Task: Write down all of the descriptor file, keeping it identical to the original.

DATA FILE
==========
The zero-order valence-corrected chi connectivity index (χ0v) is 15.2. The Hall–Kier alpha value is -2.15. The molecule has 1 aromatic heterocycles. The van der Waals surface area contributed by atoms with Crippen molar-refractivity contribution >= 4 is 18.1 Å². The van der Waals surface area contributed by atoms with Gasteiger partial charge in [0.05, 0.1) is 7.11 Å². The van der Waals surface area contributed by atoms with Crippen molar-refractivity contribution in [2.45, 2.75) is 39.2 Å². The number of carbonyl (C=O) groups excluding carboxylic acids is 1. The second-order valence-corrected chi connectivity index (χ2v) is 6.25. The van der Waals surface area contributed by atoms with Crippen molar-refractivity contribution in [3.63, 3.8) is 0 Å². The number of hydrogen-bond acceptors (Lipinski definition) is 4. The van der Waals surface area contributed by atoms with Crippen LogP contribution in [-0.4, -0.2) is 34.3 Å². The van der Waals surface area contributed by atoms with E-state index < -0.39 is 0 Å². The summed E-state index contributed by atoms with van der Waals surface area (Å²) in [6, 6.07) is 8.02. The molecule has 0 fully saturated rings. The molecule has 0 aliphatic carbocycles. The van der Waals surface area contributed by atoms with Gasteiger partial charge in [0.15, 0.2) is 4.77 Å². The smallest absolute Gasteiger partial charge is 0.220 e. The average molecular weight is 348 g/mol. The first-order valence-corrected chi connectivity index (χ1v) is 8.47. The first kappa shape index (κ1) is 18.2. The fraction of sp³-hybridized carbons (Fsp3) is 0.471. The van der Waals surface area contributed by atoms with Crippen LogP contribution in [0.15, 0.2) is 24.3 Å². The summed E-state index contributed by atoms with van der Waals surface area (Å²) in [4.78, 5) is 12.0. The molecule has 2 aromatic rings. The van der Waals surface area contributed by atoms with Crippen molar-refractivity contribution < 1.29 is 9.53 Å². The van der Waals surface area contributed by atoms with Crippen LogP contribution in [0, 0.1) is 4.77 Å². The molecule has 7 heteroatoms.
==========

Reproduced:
The zero-order valence-corrected chi connectivity index (χ0v) is 15.2. The Hall–Kier alpha value is -2.15. The molecule has 1 aromatic heterocycles. The van der Waals surface area contributed by atoms with Crippen molar-refractivity contribution >= 4 is 18.1 Å². The van der Waals surface area contributed by atoms with Gasteiger partial charge in [0.05, 0.1) is 7.11 Å². The van der Waals surface area contributed by atoms with Crippen molar-refractivity contribution in [2.45, 2.75) is 39.2 Å². The number of carbonyl (C=O) groups excluding carboxylic acids is 1. The second-order valence-corrected chi connectivity index (χ2v) is 6.25. The van der Waals surface area contributed by atoms with Crippen molar-refractivity contribution in [3.63, 3.8) is 0 Å². The number of hydrogen-bond acceptors (Lipinski definition) is 4. The van der Waals surface area contributed by atoms with Crippen LogP contribution in [-0.4, -0.2) is 34.3 Å². The van der Waals surface area contributed by atoms with E-state index < -0.39 is 0 Å². The summed E-state index contributed by atoms with van der Waals surface area (Å²) in [6, 6.07) is 8.02. The molecule has 0 fully saturated rings. The molecule has 0 aliphatic carbocycles. The van der Waals surface area contributed by atoms with Gasteiger partial charge in [0.15, 0.2) is 4.77 Å². The smallest absolute Gasteiger partial charge is 0.220 e. The average molecular weight is 348 g/mol. The first-order valence-corrected chi connectivity index (χ1v) is 8.47. The first kappa shape index (κ1) is 18.2. The fraction of sp³-hybridized carbons (Fsp3) is 0.471. The van der Waals surface area contributed by atoms with Crippen LogP contribution in [0.15, 0.2) is 24.3 Å². The summed E-state index contributed by atoms with van der Waals surface area (Å²) in [4.78, 5) is 12.0. The molecule has 2 aromatic rings. The van der Waals surface area contributed by atoms with Crippen molar-refractivity contribution < 1.29 is 9.53 Å². The van der Waals surface area contributed by atoms with Crippen LogP contribution in [0, 0.1) is 4.77 Å². The molecule has 7 heteroatoms.